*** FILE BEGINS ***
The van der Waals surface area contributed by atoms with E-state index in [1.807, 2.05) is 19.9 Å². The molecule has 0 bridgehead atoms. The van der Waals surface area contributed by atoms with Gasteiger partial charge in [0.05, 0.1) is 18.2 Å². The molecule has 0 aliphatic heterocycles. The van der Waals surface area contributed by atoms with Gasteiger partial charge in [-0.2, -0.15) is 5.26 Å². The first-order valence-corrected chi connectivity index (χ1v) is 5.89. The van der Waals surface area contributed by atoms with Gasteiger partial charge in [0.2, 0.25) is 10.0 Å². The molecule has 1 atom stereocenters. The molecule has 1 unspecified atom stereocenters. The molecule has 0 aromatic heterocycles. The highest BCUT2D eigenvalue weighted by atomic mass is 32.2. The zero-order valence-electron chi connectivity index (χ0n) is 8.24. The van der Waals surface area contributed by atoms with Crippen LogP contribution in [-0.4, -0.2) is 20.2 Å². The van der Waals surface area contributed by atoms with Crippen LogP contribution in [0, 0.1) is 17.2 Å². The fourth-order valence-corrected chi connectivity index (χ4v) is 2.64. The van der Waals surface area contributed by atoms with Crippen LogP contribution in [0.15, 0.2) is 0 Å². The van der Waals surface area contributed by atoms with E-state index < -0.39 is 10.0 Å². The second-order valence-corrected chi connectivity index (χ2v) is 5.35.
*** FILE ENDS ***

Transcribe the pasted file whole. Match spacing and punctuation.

The van der Waals surface area contributed by atoms with E-state index in [1.807, 2.05) is 19.9 Å². The molecule has 0 bridgehead atoms. The van der Waals surface area contributed by atoms with Gasteiger partial charge in [0.05, 0.1) is 18.2 Å². The molecule has 0 aliphatic heterocycles. The van der Waals surface area contributed by atoms with Gasteiger partial charge in [-0.2, -0.15) is 5.26 Å². The first-order valence-corrected chi connectivity index (χ1v) is 5.89. The van der Waals surface area contributed by atoms with Gasteiger partial charge in [0.2, 0.25) is 10.0 Å². The molecule has 1 atom stereocenters. The molecule has 1 unspecified atom stereocenters. The molecule has 0 aromatic heterocycles. The highest BCUT2D eigenvalue weighted by atomic mass is 32.2. The zero-order valence-electron chi connectivity index (χ0n) is 8.24. The van der Waals surface area contributed by atoms with Crippen LogP contribution in [-0.4, -0.2) is 20.2 Å². The van der Waals surface area contributed by atoms with Crippen LogP contribution in [0, 0.1) is 17.2 Å². The fourth-order valence-corrected chi connectivity index (χ4v) is 2.64. The van der Waals surface area contributed by atoms with Crippen LogP contribution in [0.15, 0.2) is 0 Å². The van der Waals surface area contributed by atoms with E-state index < -0.39 is 10.0 Å². The second-order valence-corrected chi connectivity index (χ2v) is 5.35.